I’m currently reading Cormac McCarthy’s The Road. I’m about half-way through. I have to say that so far this novel (which come on, you have to admit) qualifies as science fiction, regardless of the fact that Michael Chabon doesn’t want to admit the truth. That it’s science fiction is a compliment, of course, as science fiction is that last literature of ideas whereas contemporary fiction is about modern life and, frankly, not very interesting for those living modern lives.
But I digress, The Road is gut wrenching and heartbreakingly sad. It’s generally known that it takes place in a post-apocalyptic future where unknown catastrophe (likely full scale nuclear war, but no why) has decimated the Earth and humanity. The Road’s story is that of a father and son traveling to find a better place to be, a place where it is there might be a possible chance. The desolation is immense, the trials horrifying. I can think of no other novel that depicts the dire nature of such a world in a way so realistically portrays the horror of an apocalypse. There is nothing to hold on to, nothing to grab, there’s no food, no animals, no society. Most humans have been reduced to atavistic primitives. Cannibalism runs rampant. But the father and son hold on to each other – an almost invisible spark of love in a world gone away, a last remnant of humanity.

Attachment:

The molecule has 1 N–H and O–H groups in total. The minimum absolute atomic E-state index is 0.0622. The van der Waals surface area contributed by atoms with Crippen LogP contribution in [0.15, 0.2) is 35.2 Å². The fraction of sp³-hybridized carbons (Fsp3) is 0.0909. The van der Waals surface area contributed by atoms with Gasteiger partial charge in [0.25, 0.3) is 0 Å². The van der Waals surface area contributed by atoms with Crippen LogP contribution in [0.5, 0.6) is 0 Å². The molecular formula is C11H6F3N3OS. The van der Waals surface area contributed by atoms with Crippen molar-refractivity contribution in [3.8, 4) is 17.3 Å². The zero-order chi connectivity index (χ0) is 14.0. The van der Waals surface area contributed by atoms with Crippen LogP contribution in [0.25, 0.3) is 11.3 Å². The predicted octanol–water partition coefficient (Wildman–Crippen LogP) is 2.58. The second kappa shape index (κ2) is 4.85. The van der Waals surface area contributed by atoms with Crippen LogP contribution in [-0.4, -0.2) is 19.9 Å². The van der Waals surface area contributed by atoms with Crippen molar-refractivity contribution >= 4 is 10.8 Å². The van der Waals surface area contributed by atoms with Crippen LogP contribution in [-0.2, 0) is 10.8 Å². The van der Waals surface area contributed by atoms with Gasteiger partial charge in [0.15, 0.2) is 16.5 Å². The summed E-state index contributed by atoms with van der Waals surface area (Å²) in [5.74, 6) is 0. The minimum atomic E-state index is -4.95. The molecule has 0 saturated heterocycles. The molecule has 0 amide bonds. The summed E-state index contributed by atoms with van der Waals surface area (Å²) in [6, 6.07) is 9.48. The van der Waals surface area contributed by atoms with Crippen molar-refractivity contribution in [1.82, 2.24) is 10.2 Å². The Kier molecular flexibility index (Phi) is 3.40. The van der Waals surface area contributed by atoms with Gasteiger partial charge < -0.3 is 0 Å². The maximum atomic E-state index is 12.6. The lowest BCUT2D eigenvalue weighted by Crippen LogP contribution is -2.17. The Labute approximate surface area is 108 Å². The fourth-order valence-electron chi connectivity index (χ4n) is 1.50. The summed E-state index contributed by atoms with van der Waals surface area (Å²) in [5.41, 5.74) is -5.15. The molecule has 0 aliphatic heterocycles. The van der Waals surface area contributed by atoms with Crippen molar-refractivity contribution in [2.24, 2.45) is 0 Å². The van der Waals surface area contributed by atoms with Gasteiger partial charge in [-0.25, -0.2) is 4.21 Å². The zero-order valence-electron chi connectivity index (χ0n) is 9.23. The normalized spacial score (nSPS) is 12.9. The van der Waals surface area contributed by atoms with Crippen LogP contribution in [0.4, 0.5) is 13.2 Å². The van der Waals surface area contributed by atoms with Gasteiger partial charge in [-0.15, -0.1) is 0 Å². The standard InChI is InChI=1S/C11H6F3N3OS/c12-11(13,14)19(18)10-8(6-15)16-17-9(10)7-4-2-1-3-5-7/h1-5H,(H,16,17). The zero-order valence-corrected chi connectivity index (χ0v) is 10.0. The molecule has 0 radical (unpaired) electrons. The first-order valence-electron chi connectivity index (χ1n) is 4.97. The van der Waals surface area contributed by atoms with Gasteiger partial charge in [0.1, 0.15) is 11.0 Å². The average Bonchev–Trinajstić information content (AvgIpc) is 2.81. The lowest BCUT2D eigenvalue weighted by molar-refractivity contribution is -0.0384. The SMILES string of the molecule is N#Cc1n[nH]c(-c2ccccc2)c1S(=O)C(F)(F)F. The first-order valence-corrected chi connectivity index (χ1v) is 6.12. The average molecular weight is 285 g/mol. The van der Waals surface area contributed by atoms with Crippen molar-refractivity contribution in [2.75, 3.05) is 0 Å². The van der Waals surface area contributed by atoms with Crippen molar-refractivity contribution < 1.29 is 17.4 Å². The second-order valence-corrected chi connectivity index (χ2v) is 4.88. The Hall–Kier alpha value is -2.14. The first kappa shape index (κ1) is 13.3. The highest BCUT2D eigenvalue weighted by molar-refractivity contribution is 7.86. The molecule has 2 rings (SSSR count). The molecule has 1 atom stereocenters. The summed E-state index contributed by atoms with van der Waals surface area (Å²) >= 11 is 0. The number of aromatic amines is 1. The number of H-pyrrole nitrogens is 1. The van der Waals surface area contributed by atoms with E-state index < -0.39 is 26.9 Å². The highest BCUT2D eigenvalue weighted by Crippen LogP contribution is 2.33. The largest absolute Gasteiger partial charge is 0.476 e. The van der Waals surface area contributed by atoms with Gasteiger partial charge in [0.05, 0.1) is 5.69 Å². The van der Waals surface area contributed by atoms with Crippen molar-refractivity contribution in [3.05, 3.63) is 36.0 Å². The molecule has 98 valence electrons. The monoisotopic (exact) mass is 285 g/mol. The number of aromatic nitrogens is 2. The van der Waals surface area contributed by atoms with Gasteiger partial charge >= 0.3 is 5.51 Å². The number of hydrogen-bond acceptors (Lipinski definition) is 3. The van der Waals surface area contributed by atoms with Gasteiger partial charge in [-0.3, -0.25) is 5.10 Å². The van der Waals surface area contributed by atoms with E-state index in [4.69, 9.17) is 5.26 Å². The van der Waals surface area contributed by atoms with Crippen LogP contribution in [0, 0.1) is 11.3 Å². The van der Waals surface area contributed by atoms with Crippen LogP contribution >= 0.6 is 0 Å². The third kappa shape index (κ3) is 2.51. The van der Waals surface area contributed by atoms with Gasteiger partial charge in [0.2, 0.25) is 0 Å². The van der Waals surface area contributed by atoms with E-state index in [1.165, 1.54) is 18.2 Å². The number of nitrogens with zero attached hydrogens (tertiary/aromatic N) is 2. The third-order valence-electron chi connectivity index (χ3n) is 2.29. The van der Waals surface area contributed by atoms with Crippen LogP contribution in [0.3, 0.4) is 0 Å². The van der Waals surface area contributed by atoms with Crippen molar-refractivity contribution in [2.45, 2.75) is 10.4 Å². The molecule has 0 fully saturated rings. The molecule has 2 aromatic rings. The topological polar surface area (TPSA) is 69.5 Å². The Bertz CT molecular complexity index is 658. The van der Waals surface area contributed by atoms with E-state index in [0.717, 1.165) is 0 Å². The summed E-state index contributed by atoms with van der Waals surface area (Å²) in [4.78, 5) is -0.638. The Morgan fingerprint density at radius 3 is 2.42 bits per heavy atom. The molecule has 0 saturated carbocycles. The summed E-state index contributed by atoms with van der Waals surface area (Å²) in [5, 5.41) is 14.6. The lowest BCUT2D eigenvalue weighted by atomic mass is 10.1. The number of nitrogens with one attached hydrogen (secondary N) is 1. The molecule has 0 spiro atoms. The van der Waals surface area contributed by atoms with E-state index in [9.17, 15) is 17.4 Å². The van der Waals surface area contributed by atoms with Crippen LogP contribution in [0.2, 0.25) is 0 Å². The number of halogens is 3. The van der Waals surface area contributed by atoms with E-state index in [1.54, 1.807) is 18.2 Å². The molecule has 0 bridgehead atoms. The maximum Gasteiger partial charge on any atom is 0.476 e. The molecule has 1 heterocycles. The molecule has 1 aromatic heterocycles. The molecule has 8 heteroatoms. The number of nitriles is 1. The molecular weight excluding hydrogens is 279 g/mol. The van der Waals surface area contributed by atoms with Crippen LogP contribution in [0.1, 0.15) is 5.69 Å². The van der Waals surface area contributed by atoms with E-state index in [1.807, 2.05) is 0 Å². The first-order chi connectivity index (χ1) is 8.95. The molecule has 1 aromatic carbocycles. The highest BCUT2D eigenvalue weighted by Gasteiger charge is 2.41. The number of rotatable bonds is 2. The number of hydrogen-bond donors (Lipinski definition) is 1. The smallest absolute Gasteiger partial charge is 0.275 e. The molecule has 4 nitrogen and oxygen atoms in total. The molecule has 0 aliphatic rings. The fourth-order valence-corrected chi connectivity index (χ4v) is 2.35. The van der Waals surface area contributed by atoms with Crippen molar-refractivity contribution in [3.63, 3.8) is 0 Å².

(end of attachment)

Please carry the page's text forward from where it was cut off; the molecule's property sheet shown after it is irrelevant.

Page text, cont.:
The Road pulls at the heart but also shows just how much we depend on our environment, and it is worth considering. George Monbiot has much more to say on the relation of The Road to human apathy and environmentalism.
To me though, The Road, entangles my soul and heart as a father and envision myself in the same situation with my son. To me that struggle the love of a father for son and the ends to which a parent will go to care for a child, the abyssal fears we face on a daily basis in that struggle to raise our sons.